Can Breast Cancer Treatments Cause Heart Issues

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Heart disease and cancer are the top two leading causes of death in the United States — and a new paper highlights how these major health concerns can intertwine.

A scientific statement from the American Heart Association, published Thursday in the journal Circulation, warns that breast cancer patients may be at an increased risk of cardiovascular diseases and could benefit from discussing those risks with their doctors.
“For older women, (cardiovascular disease) poses a greater mortality threat than breast cancer itself. This is the first scientific statement from the American Heart Association on CVD and breast cancer,” the statement says.
Cardiovascular disease and breast cancer already have several overlapping risk factors, such as age and obesity, and current lifesaving breast cancer treatments could have negative impacts on heart health, according to the statement.
“We hate to trade one disease for another,” said Dr. Laxmi Mehta, an author of the statement and director of the Women’s Cardiovascular Health Program at The Ohio State University Wexner Medical Center.
“We are still recommending that patients do get their breast cancer treatment. They should get the best treatment that’s necessary for their breast cancer,” she said, but patients should try to prevent or reduce those risks to their heart health by maintaining a healthy diet, exercising, and monitoring their blood pressure and cholesterol.

The intersection of cardiovascular disease and breast cancer is
nothing new to oncologists, said Dr. Otis Brawley, chief medical and scientific officer and executive vice president of the American Cancer Society, who was not involved in the statement.
“We have taught and seen these problems. The report may bring this problem to the front of mind among emergency medicine and internal medicine doctors who are caring for these women,” he said. “Let’s give these drugs and treatments to people who need them — the risk-benefit is more favorable — and let’s do all we can to determine who is unlikely to benefit from the drugs and spare them the risks.”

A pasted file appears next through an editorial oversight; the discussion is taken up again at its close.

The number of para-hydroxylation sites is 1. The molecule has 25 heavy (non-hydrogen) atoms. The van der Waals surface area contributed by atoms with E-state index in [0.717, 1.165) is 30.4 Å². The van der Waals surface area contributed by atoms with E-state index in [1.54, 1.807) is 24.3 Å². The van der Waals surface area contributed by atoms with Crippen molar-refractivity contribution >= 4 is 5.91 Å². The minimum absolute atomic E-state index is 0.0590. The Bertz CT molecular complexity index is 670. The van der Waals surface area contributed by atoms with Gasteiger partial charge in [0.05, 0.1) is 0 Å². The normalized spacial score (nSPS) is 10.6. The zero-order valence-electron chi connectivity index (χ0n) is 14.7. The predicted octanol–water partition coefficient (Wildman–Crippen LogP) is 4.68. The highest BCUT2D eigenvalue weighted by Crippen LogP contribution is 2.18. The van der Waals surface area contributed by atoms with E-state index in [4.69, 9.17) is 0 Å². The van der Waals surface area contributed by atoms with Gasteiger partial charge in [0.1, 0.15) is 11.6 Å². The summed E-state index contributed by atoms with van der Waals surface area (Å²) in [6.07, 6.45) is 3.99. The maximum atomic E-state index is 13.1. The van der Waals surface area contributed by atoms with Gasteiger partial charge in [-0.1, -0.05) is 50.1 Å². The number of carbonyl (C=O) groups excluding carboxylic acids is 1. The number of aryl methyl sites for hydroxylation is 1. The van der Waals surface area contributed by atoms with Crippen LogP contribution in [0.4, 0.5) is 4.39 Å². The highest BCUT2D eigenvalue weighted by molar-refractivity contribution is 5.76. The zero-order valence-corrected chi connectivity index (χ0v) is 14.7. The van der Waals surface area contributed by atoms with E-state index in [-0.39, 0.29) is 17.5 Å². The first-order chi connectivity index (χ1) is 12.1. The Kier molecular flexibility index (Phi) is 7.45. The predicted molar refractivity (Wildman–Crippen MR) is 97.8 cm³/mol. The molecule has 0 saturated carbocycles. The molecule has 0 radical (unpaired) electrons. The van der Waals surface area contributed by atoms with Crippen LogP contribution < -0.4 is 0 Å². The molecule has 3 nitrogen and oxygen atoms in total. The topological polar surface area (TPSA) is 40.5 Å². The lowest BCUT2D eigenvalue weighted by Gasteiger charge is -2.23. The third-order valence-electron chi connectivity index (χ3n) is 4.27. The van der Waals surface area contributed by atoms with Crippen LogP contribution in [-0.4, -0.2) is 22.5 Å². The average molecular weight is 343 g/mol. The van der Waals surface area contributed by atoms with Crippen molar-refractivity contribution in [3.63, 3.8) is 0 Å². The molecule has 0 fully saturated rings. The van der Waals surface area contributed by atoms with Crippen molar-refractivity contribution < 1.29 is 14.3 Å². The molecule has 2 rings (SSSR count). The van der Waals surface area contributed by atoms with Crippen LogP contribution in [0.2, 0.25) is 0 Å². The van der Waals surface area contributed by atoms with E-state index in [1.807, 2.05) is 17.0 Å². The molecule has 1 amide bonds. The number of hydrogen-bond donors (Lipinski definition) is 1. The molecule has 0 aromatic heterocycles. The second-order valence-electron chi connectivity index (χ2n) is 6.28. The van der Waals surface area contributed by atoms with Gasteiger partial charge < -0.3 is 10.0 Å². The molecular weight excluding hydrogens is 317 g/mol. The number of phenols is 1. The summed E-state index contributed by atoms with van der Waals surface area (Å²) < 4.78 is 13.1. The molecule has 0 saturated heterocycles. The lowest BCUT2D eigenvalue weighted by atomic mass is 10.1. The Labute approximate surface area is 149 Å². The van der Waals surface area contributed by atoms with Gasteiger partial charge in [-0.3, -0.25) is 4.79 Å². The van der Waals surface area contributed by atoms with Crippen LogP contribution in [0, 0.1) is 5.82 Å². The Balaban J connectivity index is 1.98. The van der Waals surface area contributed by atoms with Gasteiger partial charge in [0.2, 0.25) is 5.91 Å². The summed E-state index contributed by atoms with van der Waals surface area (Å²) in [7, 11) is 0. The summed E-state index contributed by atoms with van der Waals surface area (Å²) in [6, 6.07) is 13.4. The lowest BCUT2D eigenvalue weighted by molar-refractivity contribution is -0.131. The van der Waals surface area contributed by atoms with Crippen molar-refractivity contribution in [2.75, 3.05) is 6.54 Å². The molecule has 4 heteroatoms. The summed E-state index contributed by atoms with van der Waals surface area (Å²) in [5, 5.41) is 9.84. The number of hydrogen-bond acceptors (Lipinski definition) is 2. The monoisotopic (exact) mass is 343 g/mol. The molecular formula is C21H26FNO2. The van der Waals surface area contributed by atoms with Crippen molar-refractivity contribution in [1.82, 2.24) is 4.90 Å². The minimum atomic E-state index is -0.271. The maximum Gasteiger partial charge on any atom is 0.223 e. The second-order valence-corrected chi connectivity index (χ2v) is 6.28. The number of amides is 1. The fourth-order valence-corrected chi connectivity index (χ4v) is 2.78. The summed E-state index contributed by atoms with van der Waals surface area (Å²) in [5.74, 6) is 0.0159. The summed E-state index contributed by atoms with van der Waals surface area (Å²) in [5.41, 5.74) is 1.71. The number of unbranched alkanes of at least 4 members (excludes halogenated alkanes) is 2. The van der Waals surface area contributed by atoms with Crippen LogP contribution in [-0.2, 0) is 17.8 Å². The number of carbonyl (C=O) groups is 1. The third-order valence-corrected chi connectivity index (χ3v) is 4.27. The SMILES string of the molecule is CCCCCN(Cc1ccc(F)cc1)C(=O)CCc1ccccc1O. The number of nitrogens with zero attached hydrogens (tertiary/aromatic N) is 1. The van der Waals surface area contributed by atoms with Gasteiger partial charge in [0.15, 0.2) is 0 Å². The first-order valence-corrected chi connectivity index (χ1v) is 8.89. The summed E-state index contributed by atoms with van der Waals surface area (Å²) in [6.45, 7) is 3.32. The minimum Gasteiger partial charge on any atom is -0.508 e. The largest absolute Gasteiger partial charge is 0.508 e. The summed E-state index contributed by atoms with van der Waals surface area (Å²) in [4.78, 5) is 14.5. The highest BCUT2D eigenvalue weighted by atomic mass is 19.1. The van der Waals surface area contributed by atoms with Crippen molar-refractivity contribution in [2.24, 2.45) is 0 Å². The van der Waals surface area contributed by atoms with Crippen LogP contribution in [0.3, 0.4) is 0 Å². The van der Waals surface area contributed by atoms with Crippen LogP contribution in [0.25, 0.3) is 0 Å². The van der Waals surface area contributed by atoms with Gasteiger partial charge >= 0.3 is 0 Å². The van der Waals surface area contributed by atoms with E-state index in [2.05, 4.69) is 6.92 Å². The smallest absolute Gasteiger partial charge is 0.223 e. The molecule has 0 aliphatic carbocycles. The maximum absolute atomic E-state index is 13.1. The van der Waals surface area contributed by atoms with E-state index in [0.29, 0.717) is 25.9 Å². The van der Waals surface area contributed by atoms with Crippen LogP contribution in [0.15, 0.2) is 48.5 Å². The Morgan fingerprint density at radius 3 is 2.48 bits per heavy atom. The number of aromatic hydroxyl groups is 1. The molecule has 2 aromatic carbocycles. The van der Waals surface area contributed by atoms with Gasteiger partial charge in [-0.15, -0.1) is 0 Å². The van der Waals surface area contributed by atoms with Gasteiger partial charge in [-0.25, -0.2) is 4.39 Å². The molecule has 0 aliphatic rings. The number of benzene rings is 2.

A study published in the New England Journal of Medicine in 2013 found that exposing the heart to radiation during radiotherapy could increase the rate of heart disease among breast cancer patients later in life.
The study involved 2,168 women who underwent radiotherapy for breast cancer between 1958 and 2001. It showed that the rate of major coronary events among the women increased 7.4% for each additional gray, or unit, in the average radiation dose delivered to the heart.
Women irradiated for cancer of the left breast, near the heart, had higher rates of major coronary events than women irradiated for cancer of the right breast, the study found.

“It is less a problem today than 20 years ago, because we started aiming the beam to miss the heart about 20 years ago, but we occasionally see a woman who had lumpectomy and radiation, and the radiation beam caught part of the heart and a coronary artery,” Brawley said. “This can cause isolated coronary artery disease in that portion of the artery.”
Coronary heart disease is the most common cause of cardiac death after radiotherapy, according to a paper published in the Cleveland Clinic Journal of Medicine in 2016.
“Radiation therapy does have that risk of developing coronary artery disease, and it can be several years to a decade or more later,” Mehta said.
Yet “one of the well-known treatments to potentially cause heart problems are anthracyclines,” she said of chemotherapy drugs. “Anthracyclines have been shown to result in weakening of the heart muscle and heart failure, which can be irreversible. Oncologists and cardiologists are well aware of this and minimize the dosage as possible to reduce the potential of heart failure.”

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